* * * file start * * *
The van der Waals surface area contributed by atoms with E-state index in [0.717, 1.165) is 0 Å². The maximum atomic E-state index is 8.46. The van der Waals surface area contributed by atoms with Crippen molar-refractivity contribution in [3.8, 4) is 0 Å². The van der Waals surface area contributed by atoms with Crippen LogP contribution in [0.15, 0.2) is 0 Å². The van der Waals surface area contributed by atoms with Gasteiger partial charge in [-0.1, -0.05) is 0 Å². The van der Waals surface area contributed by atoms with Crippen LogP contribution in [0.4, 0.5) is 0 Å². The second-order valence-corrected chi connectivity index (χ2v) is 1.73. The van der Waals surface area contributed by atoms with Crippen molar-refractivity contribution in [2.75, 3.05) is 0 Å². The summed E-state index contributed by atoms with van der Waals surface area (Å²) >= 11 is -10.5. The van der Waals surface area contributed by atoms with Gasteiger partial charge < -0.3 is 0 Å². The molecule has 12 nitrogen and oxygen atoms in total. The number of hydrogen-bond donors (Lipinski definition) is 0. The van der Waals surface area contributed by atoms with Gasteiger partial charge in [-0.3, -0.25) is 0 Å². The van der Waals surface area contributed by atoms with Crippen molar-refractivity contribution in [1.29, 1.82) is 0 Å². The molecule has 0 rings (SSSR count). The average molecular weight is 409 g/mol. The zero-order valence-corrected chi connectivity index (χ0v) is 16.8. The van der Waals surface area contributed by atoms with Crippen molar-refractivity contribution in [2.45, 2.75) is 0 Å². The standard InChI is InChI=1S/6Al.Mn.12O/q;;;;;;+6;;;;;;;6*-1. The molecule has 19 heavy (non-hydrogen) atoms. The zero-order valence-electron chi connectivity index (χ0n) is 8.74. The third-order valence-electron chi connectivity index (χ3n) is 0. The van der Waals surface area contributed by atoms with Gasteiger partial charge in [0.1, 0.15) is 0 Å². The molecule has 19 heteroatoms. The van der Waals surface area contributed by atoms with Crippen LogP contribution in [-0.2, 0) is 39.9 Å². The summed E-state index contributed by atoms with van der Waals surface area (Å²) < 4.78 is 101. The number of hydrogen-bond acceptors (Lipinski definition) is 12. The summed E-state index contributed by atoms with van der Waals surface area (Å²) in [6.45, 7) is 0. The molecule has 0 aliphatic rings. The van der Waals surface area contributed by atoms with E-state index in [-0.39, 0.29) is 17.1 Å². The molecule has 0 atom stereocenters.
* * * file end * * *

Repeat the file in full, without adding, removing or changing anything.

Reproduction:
The van der Waals surface area contributed by atoms with E-state index in [0.717, 1.165) is 0 Å². The maximum atomic E-state index is 8.46. The van der Waals surface area contributed by atoms with Crippen molar-refractivity contribution in [3.8, 4) is 0 Å². The van der Waals surface area contributed by atoms with Crippen LogP contribution in [0.15, 0.2) is 0 Å². The van der Waals surface area contributed by atoms with Gasteiger partial charge in [-0.1, -0.05) is 0 Å². The van der Waals surface area contributed by atoms with Crippen LogP contribution in [0.4, 0.5) is 0 Å². The second-order valence-corrected chi connectivity index (χ2v) is 1.73. The van der Waals surface area contributed by atoms with Crippen molar-refractivity contribution in [2.75, 3.05) is 0 Å². The summed E-state index contributed by atoms with van der Waals surface area (Å²) >= 11 is -10.5. The van der Waals surface area contributed by atoms with Gasteiger partial charge < -0.3 is 0 Å². The molecule has 12 nitrogen and oxygen atoms in total. The number of hydrogen-bond donors (Lipinski definition) is 0. The van der Waals surface area contributed by atoms with Gasteiger partial charge in [-0.3, -0.25) is 0 Å². The van der Waals surface area contributed by atoms with Crippen molar-refractivity contribution in [1.29, 1.82) is 0 Å². The molecule has 0 rings (SSSR count). The average molecular weight is 409 g/mol. The zero-order valence-corrected chi connectivity index (χ0v) is 16.8. The van der Waals surface area contributed by atoms with Crippen molar-refractivity contribution in [2.45, 2.75) is 0 Å². The standard InChI is InChI=1S/6Al.Mn.12O/q;;;;;;+6;;;;;;;6*-1. The molecule has 19 heavy (non-hydrogen) atoms. The zero-order valence-electron chi connectivity index (χ0n) is 8.74. The third-order valence-electron chi connectivity index (χ3n) is 0. The van der Waals surface area contributed by atoms with Gasteiger partial charge in [0.1, 0.15) is 0 Å². The molecule has 19 heteroatoms. The van der Waals surface area contributed by atoms with Crippen LogP contribution in [-0.2, 0) is 39.9 Å². The summed E-state index contributed by atoms with van der Waals surface area (Å²) < 4.78 is 101. The number of hydrogen-bond acceptors (Lipinski definition) is 12. The summed E-state index contributed by atoms with van der Waals surface area (Å²) in [6.45, 7) is 0. The molecule has 0 aliphatic rings. The van der Waals surface area contributed by atoms with E-state index in [-0.39, 0.29) is 17.1 Å². The molecule has 0 atom stereocenters.